I've recently seen people complaining of two standard problems with traditional publishing contracts:
- Option clauses: where publishers require you to give them an option on your next book.
- Cross-collateralization: where publishers won't pay you royalties on your first book until you've paid back the advance on your second.
Create a separate LLC to hold the rights to each of your books.
Here's what I'm talking about:
- You write a book called "My First Book". Rather than publishing it under your own name, you assign the rights to an LLC called "My First Book LLC". When you submit the rights to "My First Book" for publication, it's the LLC that signs the deal.
- You decide to write another book called "Holy Crap, I'm Writing Another Book". You create a second LLC called "Holy Crap, I'm Writing Another Book LLC" and assign the rights to the second book to the second LLC.
This might not work well for a true sequel for various reasons relating to the law on derivative works. But if you're dealing with a completely new title then there's no reason the two books should be treated as though they are connected in any way. They are owned by two completely different "people": the two LLCs are completely different entities at law even though you own both of them. (After all, you can own shares in Apple and Google without those two companies being the same thing.)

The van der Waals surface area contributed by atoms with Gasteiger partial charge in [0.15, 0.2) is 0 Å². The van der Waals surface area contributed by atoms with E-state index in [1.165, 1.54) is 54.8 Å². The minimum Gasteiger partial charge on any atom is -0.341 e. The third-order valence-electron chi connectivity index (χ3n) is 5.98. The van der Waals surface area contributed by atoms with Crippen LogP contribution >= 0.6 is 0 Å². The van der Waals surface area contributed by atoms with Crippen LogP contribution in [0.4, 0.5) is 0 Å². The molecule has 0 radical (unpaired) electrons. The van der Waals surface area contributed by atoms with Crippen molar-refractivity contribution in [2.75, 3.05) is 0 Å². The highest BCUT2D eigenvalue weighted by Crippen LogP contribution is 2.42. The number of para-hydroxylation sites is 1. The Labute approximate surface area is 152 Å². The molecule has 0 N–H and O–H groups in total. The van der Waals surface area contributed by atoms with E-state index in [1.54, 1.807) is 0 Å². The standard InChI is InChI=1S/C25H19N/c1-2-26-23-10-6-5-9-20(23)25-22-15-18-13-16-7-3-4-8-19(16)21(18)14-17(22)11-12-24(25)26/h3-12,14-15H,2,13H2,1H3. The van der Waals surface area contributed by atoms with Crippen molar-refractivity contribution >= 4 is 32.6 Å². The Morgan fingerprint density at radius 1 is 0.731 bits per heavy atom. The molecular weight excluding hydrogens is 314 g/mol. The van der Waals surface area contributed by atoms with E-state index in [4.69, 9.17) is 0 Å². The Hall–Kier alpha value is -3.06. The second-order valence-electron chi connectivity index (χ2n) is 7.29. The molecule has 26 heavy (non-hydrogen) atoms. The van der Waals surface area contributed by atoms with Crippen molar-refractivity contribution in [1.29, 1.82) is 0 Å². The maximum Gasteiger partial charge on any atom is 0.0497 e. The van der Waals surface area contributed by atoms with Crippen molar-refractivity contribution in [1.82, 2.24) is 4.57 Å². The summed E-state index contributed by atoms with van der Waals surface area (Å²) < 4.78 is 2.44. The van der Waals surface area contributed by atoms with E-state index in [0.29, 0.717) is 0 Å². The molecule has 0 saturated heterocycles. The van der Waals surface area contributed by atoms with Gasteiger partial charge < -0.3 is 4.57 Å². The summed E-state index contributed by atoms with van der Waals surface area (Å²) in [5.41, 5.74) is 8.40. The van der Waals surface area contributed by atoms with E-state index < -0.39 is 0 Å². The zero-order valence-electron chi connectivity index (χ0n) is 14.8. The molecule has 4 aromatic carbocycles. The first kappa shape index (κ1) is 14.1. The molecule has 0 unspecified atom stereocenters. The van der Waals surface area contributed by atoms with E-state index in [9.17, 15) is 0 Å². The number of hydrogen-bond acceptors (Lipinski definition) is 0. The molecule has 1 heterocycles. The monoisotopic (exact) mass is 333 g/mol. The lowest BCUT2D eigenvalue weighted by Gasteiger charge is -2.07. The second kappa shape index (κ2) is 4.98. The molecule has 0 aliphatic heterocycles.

This trick may not work for you for various reasons: your publisher may refuse to do a deal with an LLC, they may put a clause in there where you've agreed they can treat all your LLCs as one entity, it may be too complex to do this for accounting reasons, etc. If you're going to try it, it's absolutely imperative that you hire a lawyer to tell you whether it will work in your circumstances and with your contracts. (This is a good opportunity for me to point your attention to those weasel words in the sidebar.)
But when I was reading the complaints, I couldn't think of why people don't do this more often.